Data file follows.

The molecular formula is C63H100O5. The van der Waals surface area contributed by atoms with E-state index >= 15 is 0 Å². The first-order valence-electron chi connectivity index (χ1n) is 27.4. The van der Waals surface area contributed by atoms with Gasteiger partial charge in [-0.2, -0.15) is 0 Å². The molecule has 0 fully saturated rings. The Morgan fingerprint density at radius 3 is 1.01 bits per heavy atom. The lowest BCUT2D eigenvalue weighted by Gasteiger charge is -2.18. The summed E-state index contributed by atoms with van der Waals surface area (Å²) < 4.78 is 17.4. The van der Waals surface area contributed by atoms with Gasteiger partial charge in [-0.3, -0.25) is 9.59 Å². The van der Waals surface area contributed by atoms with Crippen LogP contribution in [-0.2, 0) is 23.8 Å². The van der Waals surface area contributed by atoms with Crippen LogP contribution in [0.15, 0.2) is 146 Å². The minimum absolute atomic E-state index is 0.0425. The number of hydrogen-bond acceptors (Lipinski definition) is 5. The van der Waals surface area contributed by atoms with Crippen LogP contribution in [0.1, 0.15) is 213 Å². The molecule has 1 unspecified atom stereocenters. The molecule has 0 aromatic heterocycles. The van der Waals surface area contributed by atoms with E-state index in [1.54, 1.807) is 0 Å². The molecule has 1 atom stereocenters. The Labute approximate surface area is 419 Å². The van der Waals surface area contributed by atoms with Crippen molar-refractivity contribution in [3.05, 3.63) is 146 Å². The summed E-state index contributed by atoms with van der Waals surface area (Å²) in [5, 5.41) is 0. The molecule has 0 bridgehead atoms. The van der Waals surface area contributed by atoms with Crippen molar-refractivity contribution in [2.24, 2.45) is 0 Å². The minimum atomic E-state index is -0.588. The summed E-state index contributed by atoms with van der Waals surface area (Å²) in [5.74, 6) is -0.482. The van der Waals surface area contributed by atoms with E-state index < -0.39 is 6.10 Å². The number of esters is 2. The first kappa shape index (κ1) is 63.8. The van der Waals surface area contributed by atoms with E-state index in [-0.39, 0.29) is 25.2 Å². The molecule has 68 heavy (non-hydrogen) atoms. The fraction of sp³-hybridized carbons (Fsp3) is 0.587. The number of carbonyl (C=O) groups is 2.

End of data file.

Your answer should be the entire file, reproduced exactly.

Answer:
The molecular formula is C63H100O5. The van der Waals surface area contributed by atoms with E-state index >= 15 is 0 Å². The first-order valence-electron chi connectivity index (χ1n) is 27.4. The van der Waals surface area contributed by atoms with Gasteiger partial charge in [-0.2, -0.15) is 0 Å². The molecule has 0 fully saturated rings. The Morgan fingerprint density at radius 3 is 1.01 bits per heavy atom. The lowest BCUT2D eigenvalue weighted by Gasteiger charge is -2.18. The summed E-state index contributed by atoms with van der Waals surface area (Å²) < 4.78 is 17.4. The van der Waals surface area contributed by atoms with Gasteiger partial charge in [-0.3, -0.25) is 9.59 Å². The van der Waals surface area contributed by atoms with Crippen LogP contribution in [-0.2, 0) is 23.8 Å². The van der Waals surface area contributed by atoms with Crippen LogP contribution in [0.15, 0.2) is 146 Å². The minimum absolute atomic E-state index is 0.0425. The number of hydrogen-bond acceptors (Lipinski definition) is 5. The van der Waals surface area contributed by atoms with Crippen LogP contribution in [0.1, 0.15) is 213 Å². The molecule has 1 unspecified atom stereocenters. The molecule has 0 aromatic heterocycles. The van der Waals surface area contributed by atoms with E-state index in [1.54, 1.807) is 0 Å². The molecule has 1 atom stereocenters. The Labute approximate surface area is 419 Å². The van der Waals surface area contributed by atoms with Crippen molar-refractivity contribution in [3.05, 3.63) is 146 Å². The summed E-state index contributed by atoms with van der Waals surface area (Å²) in [5, 5.41) is 0. The molecule has 0 bridgehead atoms. The van der Waals surface area contributed by atoms with Crippen molar-refractivity contribution in [2.24, 2.45) is 0 Å². The minimum atomic E-state index is -0.588. The summed E-state index contributed by atoms with van der Waals surface area (Å²) in [5.74, 6) is -0.482. The van der Waals surface area contributed by atoms with E-state index < -0.39 is 6.10 Å². The number of esters is 2. The first kappa shape index (κ1) is 63.8. The van der Waals surface area contributed by atoms with E-state index in [-0.39, 0.29) is 25.2 Å². The molecule has 68 heavy (non-hydrogen) atoms. The fraction of sp³-hybridized carbons (Fsp3) is 0.587. The number of carbonyl (C=O) groups is 2.